"When the lame leave their crutches at Lourdes after kissing the idol and dippiong int he pool, we develop a large database of hearsay cases. I have no proof at all that it doesn't work. Call me overly skeptical if you like, but I still think we have no basis to say that the Lourdes experience is curative."

    And now we are back to the False Analogy. With idolotry, it is forbidden even if it does work, so I'm fine with not studying it.

    By Anonymous Anonymous, at 12:50 PM  

  • Lourdes is an excellent analogy. Just lots of hearsay evidence and no mechanism.

    And our world view in medicine is upset constantly. Just think of the changes in medicine over the past 50 years alone. Absolutely, new paradigms that changed how medicine was practiced. Traditional medicine on the other hand never changes. No new discoeveries are possible, because the base of the tradition has to be complete.

    Think of the people treated with homeo, the primary medical devices of 150 years ago were homeopathy based. Life span is much longer now, infant and maternal mortality is greatly reduced, an diseases that rode in epidemics are now rare, defanged or extinct, smallpox, polio, deadly flu, etc.

    Homeo has had 200 years to prove itself. All I am saying is that they should prove what any drug has to prove, that it has more than promises behind it. Any drug manufacturer could say as you, "Criticizing is cheap and proving is expensive." But they do it, SUCCESSFULLY. If they don't, they don't go to market. Why does homeo get a pass?

    By Blogger Rebeljew, at 3:26 PM  

  • "Lourdes is an excellent analogy. Just lots of hearsay evidence and no mechanism."

    First, I reject the premise that Lourdes must not work because there is no known mechanism. I think such a statement suffers from the same problem. I'm just fine with not investigating it because it is idolotry and we are better off just not investigating it.

    I think the philosophy of "I must understand it before I investigate it" to be obsurdly closed minded. And please don't respond with how some other method is more closeminded. I'm not making a comparative analogy here.

    "Any drug manufacturer could say as you, "Criticizing is cheap and proving is expensive." But they do it, SUCCESSFULLY. If they don't, they don't go to market. Why does homeo get a pass?"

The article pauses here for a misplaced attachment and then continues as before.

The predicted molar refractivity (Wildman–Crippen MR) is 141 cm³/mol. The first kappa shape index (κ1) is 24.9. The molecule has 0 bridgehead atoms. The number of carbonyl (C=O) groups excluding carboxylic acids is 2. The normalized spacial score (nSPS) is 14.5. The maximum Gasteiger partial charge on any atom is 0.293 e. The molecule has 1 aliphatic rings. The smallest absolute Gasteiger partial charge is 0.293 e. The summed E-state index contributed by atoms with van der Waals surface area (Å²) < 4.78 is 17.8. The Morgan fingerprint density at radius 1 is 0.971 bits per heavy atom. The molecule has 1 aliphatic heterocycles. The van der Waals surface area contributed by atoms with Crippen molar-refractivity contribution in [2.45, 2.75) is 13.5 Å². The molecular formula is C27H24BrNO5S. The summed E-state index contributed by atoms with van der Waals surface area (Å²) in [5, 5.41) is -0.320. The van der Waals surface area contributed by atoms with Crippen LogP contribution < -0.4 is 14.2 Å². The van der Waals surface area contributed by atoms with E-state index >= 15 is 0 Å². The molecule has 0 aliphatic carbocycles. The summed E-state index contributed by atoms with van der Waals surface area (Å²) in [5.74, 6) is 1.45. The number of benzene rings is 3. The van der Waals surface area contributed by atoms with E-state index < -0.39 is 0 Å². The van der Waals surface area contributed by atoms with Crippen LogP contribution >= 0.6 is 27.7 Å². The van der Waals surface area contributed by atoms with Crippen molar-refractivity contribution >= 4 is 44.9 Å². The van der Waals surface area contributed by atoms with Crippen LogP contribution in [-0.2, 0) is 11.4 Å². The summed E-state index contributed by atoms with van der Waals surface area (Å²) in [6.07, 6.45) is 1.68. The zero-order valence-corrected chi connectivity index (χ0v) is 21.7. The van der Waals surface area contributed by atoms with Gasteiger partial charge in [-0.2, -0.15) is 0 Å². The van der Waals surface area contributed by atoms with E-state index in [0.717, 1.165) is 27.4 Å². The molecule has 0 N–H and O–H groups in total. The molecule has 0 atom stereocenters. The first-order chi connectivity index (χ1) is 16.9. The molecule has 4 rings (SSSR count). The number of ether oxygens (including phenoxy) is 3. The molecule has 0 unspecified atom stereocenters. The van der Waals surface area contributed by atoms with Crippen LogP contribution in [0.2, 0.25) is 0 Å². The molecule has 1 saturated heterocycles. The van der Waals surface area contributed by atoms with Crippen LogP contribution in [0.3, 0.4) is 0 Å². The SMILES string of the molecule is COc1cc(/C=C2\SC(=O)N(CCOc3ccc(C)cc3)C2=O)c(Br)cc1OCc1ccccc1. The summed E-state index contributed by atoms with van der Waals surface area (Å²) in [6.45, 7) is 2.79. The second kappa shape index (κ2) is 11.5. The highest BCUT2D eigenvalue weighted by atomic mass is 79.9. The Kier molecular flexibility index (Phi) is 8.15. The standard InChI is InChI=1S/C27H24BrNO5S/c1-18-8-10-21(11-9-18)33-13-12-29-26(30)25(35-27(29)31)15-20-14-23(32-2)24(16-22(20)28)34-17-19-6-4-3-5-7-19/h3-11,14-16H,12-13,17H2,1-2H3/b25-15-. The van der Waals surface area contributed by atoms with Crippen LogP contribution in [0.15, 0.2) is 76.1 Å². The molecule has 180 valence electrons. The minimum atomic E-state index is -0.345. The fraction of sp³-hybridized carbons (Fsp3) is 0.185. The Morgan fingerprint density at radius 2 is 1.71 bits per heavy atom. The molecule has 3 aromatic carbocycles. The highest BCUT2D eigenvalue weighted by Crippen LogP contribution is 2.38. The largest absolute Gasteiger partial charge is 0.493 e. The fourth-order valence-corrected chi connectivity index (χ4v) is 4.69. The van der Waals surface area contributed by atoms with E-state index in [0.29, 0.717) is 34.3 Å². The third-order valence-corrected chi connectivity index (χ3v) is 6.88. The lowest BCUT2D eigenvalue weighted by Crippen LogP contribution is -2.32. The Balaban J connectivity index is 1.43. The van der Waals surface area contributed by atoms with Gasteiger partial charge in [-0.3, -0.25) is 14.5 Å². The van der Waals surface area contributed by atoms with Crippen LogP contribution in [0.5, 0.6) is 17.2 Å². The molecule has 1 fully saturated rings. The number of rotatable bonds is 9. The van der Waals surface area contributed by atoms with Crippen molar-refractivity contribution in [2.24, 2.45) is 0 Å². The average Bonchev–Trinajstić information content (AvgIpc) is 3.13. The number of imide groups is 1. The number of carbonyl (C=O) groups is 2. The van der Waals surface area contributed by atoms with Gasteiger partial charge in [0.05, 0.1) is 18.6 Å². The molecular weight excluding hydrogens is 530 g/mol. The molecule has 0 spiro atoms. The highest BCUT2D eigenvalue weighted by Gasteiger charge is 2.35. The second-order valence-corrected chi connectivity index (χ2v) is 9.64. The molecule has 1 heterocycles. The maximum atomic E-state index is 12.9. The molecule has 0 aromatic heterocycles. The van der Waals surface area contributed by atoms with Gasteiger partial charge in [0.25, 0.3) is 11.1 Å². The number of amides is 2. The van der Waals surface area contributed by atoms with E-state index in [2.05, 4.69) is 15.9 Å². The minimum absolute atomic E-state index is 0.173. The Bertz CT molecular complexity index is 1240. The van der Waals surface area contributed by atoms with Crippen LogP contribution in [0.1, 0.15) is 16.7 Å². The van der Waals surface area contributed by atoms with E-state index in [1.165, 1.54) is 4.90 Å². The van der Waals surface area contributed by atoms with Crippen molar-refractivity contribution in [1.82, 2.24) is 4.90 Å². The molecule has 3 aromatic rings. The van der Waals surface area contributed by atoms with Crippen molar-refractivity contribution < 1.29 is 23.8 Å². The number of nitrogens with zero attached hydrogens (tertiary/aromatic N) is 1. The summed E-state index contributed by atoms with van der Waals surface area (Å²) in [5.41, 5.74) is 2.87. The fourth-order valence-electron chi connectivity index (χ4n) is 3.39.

Drugs are very different. There are finantial protections (patents) around them protecting investments in expensive studies, and a big part of the testing is to understand side-effects, as they can be very dangerous stuff. So it becomes a cost/benifit analysis that has to be carefully made.

    I'm not suggesting homeopathy get any passes. I'm not saying doctors should look up the homeopathic remedy for a symptom and prescribe it.

    What I am saying is that:

    1) Homeopathy claims to work as medication, not magic.

    2) Whether or not it is effective medication is not something modern medicine has bothered to investigate. They choose to remain ignorant on philosophical grounds. It is like a blindfolded person saying there is no evidence of light in the room, but refusing to remove the blindfold to find out because he doesn't understand ahead of time where the light would come from.

    By Anonymous Anonymous, at 4:30 PM  

  • And there we must disagree. As I pointed out, we have 200 years of research and empirical observation, including times when homeo was the primary mode of treatment. We see the results. It not because we do not know how it works, it is because there is no evidence THAT it works, anecdotes aside. There is ample evidence that it does not. There is no evidence that Lourdes works either, anecdotes aside. There are still plenty of people who go there, and claim that nothing happens. It is just not as good a story, and there is always another excuse why it didn't work, THIS TIME.